Technology doesn’t kill companies, but bad predictions do
The funny thing is, despite what expensive consultants might say, very few companies will die because they failed to grasp the size of the prize, or the scale of impact new technology will have. Nor will they die because they failed to invest enough in the new and novel.
Instead, they will die because they invest in the wrong technologies at the wrong time. Or, more precisely, they will fail to figure out how to get their organisations to continuously implement the specific new technologies that will impact their customers’ lives and bottom lines now, and in the next 12 months.
This sort of discipline is a lot harder to instil than spinning up a lab filled with buzz-worthy technologies from the future. But wild innovation without a filter is as bad as no innovation at all. And the opportunity cost of investing heavily wildly in trying to guess the future is impossible to calculate - until it’s too late. Noted, there’s also a cost to not doing anything, but the investment between different time horizons has to be carefully balanced.
Mobile technology makes trying to predict the future even more unproductive
For the majority of human history, humans have enjoyed a pretty linear relationship between past, present and future. As Charlie Munger notes, it’s been reasonable for people to expect that when X happens, Y will happen - because that’s been the relationship between X and Y for as long as anyone can remember.
Today, however, we are experiencing a series of mobile technology-driven, non-linear changes that make it impossible to predict the future more than approximately 12 months out.
Smartphones have put millions of times more computing power than the computer that took humans to the moon into the hands of billions of people. This has established a network of connected supercomputers that is growing in scale, complexity and intelligence at an exponential rate. And this is driving non-linear change in pretty much every corner of life.
Examples of non-linear change are so embedded into life today that it’s easy to forget how hard it was to predict them.
New York taxi licenses were worth $1m less than five years ago. And then Uber used smartphones to connect Riders and Drivers and a dead-cert business and asset plummeted in value by 75%.
The hotel industry, for example, with all its bricks and mortar, was once deemed impossible to disrupt - even by Clayton Christensen, himself. And then along came Airbnb.
Facebook was a face book for college kids. And then it changed the new world order, mobilised the alt-right and helped make a reality TV star Commander-in-Chief.
(Sure these last two started as websites, but it’s mobile that has made their experiences and services accessible to billions of people.)
And whilst the outcomes people are trying to achieve remain remarkably consistent, it’s getting harder to predict how best to meet them.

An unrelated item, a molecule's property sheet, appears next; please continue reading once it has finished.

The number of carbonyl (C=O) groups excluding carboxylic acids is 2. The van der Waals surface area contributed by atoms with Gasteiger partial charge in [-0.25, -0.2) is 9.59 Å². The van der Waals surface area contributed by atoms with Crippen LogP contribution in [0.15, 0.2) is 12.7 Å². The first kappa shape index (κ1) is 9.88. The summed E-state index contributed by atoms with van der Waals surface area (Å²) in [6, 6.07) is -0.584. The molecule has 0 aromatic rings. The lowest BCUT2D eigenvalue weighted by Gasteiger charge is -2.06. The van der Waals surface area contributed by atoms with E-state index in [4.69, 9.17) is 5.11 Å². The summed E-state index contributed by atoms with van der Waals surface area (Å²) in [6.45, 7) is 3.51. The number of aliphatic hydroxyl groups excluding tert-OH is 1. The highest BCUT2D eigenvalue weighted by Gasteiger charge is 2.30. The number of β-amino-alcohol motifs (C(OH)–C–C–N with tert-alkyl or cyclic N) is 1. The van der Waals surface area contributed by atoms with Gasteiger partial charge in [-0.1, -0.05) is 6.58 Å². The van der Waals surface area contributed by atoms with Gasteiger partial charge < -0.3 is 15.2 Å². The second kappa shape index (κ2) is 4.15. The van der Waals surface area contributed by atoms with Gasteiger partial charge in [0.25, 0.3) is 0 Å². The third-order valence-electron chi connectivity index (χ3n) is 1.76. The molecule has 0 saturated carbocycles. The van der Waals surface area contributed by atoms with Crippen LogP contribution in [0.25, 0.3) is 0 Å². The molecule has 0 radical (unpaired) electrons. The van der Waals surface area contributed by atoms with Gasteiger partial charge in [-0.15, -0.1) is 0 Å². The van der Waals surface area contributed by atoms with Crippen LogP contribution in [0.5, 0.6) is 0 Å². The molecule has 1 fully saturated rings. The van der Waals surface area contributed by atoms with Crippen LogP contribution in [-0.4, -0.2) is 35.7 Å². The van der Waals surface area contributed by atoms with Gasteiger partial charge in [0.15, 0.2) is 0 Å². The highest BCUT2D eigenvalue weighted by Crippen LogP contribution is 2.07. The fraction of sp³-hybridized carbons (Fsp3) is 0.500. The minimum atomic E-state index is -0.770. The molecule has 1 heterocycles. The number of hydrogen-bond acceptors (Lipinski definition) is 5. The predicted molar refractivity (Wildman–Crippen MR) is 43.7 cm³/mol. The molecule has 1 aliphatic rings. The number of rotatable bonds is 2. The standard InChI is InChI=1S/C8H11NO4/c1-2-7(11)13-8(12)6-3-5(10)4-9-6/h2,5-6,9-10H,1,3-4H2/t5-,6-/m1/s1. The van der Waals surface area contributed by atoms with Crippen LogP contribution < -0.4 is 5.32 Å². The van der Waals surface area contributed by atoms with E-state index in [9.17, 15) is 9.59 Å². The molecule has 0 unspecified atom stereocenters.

Businesses take comfort from fake news about fake futures
Ironically, as it gets harder to predict the future, demand only increases for more predictable, coherent narratives that explain what’s going to happen.
Why? Well, we prefer order and predictability. Humans have always been suckers for mythical narratives that make sense of what can’t be easily understood. The greater the sense of unpredictability, the more we crave that coherent order - however fake those narratives may be.
And whilst investing in what everyone agrees will one day be 'the next big thing' provides (false) comfort and has an allure, it’s more valuable to go against the grain, and learn how to land what’s on the horizon already to deliver value to your customers today.
Give us single sign-on before you give us flying cars
To be clear, it’s not that companies shouldn’t be experimenting with the future, or investing in innovative solutions. Clearly, they should. But get beneath the headlines of global giants investing billions in R&D, and what really matters is that for the vast majority of companies, the balance of investment and the time horizon is all too often wrong.
Whilst Amazon might be experimenting with drone deliveries, the majority of the business is focused on nailing the now. Nobody needs flying cars if they can’t get a single view of their basket across platforms. Google learned this, too. Nobody needed wearable glasses. What they wanted was search to work on mobile. And many companies have learned that nobody requires a backend platform to rule them all...that takes two years to deliver. What they need is a service that can continuously improve today.
Unfortunately, most companies won’t give their customers what they want today - and will die as a result. Gartner tells us that eight in ten dollars spent on IT is dead money. The annual worldwide cost of IT failures is put at $3 trillion. And let’s be honest: everybody knows a multi-million pound IT project or two that was killed. Or an AI vanity project that isn’t going to end up doing anything useful except provide a case study for the company annual report.
How companies can create a culture of knowing the knowable, and nailing the now
When everyone around you is drawn to the shiny and new, and this includes your customers, it takes a strong culture and series of robust processes to go against the grain and keep your core team focused on nailing the now.
It also requires companies to elevate engineers from playing delivery roles to playing an upstream strategic role - particularly when it comes to the process of discovering solutions to customer problems.
Only with engineers central to the process is it possible to figure out how to apply the latest technologies to address customer outcomes today. And consultants, without engineers by their side, are rubbish at nailing the now - especially when their projects operate on multi-year timelines.